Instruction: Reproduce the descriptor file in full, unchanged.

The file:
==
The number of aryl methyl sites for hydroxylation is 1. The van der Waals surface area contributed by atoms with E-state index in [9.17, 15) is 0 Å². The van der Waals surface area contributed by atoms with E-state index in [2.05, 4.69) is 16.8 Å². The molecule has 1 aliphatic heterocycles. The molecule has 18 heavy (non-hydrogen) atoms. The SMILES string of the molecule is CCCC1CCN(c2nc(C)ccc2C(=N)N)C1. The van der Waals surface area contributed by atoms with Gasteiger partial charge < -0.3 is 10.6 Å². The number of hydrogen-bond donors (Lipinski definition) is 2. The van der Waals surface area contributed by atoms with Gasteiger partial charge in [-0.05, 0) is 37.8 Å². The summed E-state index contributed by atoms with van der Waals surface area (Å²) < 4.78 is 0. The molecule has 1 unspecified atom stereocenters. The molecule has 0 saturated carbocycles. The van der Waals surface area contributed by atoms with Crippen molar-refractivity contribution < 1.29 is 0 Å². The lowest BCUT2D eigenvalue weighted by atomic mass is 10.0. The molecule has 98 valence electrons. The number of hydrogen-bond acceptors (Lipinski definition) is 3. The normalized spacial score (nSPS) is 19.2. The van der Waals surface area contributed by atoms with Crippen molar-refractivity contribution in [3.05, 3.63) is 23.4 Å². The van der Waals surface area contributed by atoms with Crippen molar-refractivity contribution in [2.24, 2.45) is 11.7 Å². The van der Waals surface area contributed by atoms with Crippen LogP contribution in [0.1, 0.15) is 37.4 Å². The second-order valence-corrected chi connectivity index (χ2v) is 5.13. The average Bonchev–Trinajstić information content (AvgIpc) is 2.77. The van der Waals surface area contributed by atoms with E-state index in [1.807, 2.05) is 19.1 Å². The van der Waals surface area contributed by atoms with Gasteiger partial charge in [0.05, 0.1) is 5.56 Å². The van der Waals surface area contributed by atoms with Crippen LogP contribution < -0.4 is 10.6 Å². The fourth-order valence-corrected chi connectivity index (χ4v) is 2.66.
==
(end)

The number of aryl methyl sites for hydroxylation is 1. The van der Waals surface area contributed by atoms with E-state index in [9.17, 15) is 0 Å². The van der Waals surface area contributed by atoms with E-state index in [2.05, 4.69) is 16.8 Å². The molecule has 1 aliphatic heterocycles. The molecule has 18 heavy (non-hydrogen) atoms. The SMILES string of the molecule is CCCC1CCN(c2nc(C)ccc2C(=N)N)C1. The van der Waals surface area contributed by atoms with Gasteiger partial charge < -0.3 is 10.6 Å². The number of hydrogen-bond donors (Lipinski definition) is 2. The van der Waals surface area contributed by atoms with Gasteiger partial charge in [-0.05, 0) is 37.8 Å². The summed E-state index contributed by atoms with van der Waals surface area (Å²) < 4.78 is 0. The molecule has 1 unspecified atom stereocenters. The molecule has 0 saturated carbocycles. The van der Waals surface area contributed by atoms with Crippen molar-refractivity contribution < 1.29 is 0 Å². The lowest BCUT2D eigenvalue weighted by atomic mass is 10.0. The molecule has 98 valence electrons. The number of hydrogen-bond acceptors (Lipinski definition) is 3. The normalized spacial score (nSPS) is 19.2. The van der Waals surface area contributed by atoms with Crippen molar-refractivity contribution in [3.05, 3.63) is 23.4 Å². The van der Waals surface area contributed by atoms with Crippen molar-refractivity contribution in [2.24, 2.45) is 11.7 Å². The van der Waals surface area contributed by atoms with Crippen LogP contribution in [0.1, 0.15) is 37.4 Å². The second-order valence-corrected chi connectivity index (χ2v) is 5.13. The average Bonchev–Trinajstić information content (AvgIpc) is 2.77. The van der Waals surface area contributed by atoms with E-state index in [1.807, 2.05) is 19.1 Å². The van der Waals surface area contributed by atoms with Gasteiger partial charge in [0.05, 0.1) is 5.56 Å². The van der Waals surface area contributed by atoms with Crippen LogP contribution < -0.4 is 10.6 Å². The fourth-order valence-corrected chi connectivity index (χ4v) is 2.66.